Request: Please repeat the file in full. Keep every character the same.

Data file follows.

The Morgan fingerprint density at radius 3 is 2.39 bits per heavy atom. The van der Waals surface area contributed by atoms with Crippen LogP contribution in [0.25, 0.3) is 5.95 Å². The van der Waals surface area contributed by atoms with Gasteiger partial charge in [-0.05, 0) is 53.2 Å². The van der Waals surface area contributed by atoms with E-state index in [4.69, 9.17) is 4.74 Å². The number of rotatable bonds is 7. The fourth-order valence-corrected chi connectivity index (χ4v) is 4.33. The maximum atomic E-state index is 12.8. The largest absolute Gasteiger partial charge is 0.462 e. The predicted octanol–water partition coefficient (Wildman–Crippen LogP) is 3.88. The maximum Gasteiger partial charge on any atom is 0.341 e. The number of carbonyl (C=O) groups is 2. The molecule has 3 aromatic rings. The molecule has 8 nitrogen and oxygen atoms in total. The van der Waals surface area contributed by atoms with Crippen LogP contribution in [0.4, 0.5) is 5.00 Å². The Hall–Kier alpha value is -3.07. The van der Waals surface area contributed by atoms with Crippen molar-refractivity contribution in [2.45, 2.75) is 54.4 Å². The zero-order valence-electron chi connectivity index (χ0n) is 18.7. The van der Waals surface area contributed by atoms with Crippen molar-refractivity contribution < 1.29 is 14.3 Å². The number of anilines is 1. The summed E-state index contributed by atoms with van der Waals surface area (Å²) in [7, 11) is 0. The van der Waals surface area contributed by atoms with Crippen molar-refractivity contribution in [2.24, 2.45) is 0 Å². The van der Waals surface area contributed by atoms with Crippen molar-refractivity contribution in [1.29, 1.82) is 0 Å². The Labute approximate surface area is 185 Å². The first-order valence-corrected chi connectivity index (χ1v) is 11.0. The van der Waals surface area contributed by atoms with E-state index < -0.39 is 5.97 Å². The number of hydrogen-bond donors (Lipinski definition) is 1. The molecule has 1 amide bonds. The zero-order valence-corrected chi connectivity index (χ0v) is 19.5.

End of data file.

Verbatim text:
The Morgan fingerprint density at radius 3 is 2.39 bits per heavy atom. The van der Waals surface area contributed by atoms with Crippen LogP contribution in [0.25, 0.3) is 5.95 Å². The van der Waals surface area contributed by atoms with Gasteiger partial charge in [-0.05, 0) is 53.2 Å². The van der Waals surface area contributed by atoms with E-state index in [4.69, 9.17) is 4.74 Å². The number of rotatable bonds is 7. The fourth-order valence-corrected chi connectivity index (χ4v) is 4.33. The maximum atomic E-state index is 12.8. The largest absolute Gasteiger partial charge is 0.462 e. The predicted octanol–water partition coefficient (Wildman–Crippen LogP) is 3.88. The maximum Gasteiger partial charge on any atom is 0.341 e. The number of carbonyl (C=O) groups is 2. The molecule has 3 aromatic rings. The molecule has 8 nitrogen and oxygen atoms in total. The van der Waals surface area contributed by atoms with Crippen LogP contribution in [0.4, 0.5) is 5.00 Å². The Hall–Kier alpha value is -3.07. The van der Waals surface area contributed by atoms with Crippen molar-refractivity contribution in [2.45, 2.75) is 54.4 Å². The zero-order valence-electron chi connectivity index (χ0n) is 18.7. The van der Waals surface area contributed by atoms with Crippen molar-refractivity contribution < 1.29 is 14.3 Å². The number of anilines is 1. The summed E-state index contributed by atoms with van der Waals surface area (Å²) in [7, 11) is 0. The van der Waals surface area contributed by atoms with Crippen molar-refractivity contribution in [2.24, 2.45) is 0 Å². The van der Waals surface area contributed by atoms with Crippen molar-refractivity contribution in [1.29, 1.82) is 0 Å². The Labute approximate surface area is 185 Å². The first-order valence-corrected chi connectivity index (χ1v) is 11.0. The van der Waals surface area contributed by atoms with E-state index < -0.39 is 5.97 Å². The number of hydrogen-bond donors (Lipinski definition) is 1. The molecule has 1 amide bonds. The zero-order valence-corrected chi connectivity index (χ0v) is 19.5.